I admonished the eighth grader for doodling during the Treasure Island read-aloud. How could he possibly be paying attention when he was absorbed in his own creative endeavor? By the end of my student teaching experience, my supervising teacher compared me to the infamous substitute teacher Ms. Viola Swamp (from James Marshall’s Miss Nelson Is Missing.) Like her, I was just too strict.
I was devastated. I vowed to be anyone but Viola Swamp. Over the past 16 years, I have never forgotten that vow. I have chosen to build relationships first, teach content later. Listening and learning from my students, we build relevance and reality because reading and writing for many students is still a muddy mystery. We are in this together: we explore formulas for research and writing, processes for analyzing poetry, attitudes for approaching literature as something to care about, to savor, and respect. Together we demystify the secrets of language.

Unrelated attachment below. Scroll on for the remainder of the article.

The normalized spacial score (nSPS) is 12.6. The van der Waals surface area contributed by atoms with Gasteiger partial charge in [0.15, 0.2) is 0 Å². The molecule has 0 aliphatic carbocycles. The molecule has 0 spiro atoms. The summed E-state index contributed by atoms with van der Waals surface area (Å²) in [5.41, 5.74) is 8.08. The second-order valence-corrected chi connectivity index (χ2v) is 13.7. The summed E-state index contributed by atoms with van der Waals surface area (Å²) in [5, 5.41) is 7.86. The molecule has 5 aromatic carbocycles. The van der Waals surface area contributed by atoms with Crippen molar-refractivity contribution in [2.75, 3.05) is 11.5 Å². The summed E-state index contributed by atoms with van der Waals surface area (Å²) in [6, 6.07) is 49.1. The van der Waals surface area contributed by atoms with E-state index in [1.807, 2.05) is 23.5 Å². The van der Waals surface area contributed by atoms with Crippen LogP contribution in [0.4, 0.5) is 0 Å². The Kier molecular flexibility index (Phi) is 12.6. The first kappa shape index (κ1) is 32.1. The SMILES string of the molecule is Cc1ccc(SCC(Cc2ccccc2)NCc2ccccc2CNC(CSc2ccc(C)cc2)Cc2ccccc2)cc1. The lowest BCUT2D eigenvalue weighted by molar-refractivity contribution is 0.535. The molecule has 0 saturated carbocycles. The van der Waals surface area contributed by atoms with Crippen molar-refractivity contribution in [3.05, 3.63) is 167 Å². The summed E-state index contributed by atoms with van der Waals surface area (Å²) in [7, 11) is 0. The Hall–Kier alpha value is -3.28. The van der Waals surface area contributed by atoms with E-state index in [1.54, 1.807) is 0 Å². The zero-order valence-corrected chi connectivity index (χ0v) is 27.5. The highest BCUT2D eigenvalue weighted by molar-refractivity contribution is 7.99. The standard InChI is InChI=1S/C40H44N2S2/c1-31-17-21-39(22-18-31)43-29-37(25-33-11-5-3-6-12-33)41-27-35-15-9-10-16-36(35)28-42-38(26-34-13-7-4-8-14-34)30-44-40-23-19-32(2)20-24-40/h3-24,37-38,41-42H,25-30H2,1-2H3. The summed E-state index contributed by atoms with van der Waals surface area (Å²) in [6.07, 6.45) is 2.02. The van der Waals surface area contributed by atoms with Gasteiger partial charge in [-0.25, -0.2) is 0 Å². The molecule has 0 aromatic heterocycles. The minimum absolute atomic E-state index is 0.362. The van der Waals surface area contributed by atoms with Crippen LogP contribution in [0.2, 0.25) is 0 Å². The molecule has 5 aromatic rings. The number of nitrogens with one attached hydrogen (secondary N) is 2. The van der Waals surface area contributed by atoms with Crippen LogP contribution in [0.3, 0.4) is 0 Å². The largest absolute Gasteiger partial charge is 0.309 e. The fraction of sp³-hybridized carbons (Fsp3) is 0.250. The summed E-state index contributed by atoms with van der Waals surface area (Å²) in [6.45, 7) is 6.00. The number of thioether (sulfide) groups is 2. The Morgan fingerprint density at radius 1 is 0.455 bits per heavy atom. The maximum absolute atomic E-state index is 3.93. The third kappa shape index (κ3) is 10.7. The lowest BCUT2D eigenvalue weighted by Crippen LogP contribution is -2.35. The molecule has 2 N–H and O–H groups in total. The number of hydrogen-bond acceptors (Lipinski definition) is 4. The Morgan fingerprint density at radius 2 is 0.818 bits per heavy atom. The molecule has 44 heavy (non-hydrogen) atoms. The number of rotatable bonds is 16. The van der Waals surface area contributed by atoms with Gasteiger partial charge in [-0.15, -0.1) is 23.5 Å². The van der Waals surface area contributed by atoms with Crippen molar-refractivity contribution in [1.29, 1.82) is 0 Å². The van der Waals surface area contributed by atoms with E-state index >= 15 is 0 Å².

Ms. Viola Swamp? Who’s that?
Wayne Finger Lakes Board of Cooperative
Educational Services, New York
16 years of teaching
Both Art and Craft: Teaching Ideas That Spark Learning
Author(s): Diana Mitchell, Leila Christenbury
This lively, readable text offers countless practical ideas and activities for the middle school or secondary school classroom teacher in the areas of literature, reading, writing, and thematic units.
Genre Theory: Teaching, Writing, and Being
Author(s): Deborah Dean
Synthesizes theory and research about genres and provides secondary-level teachers with practical classroom applications.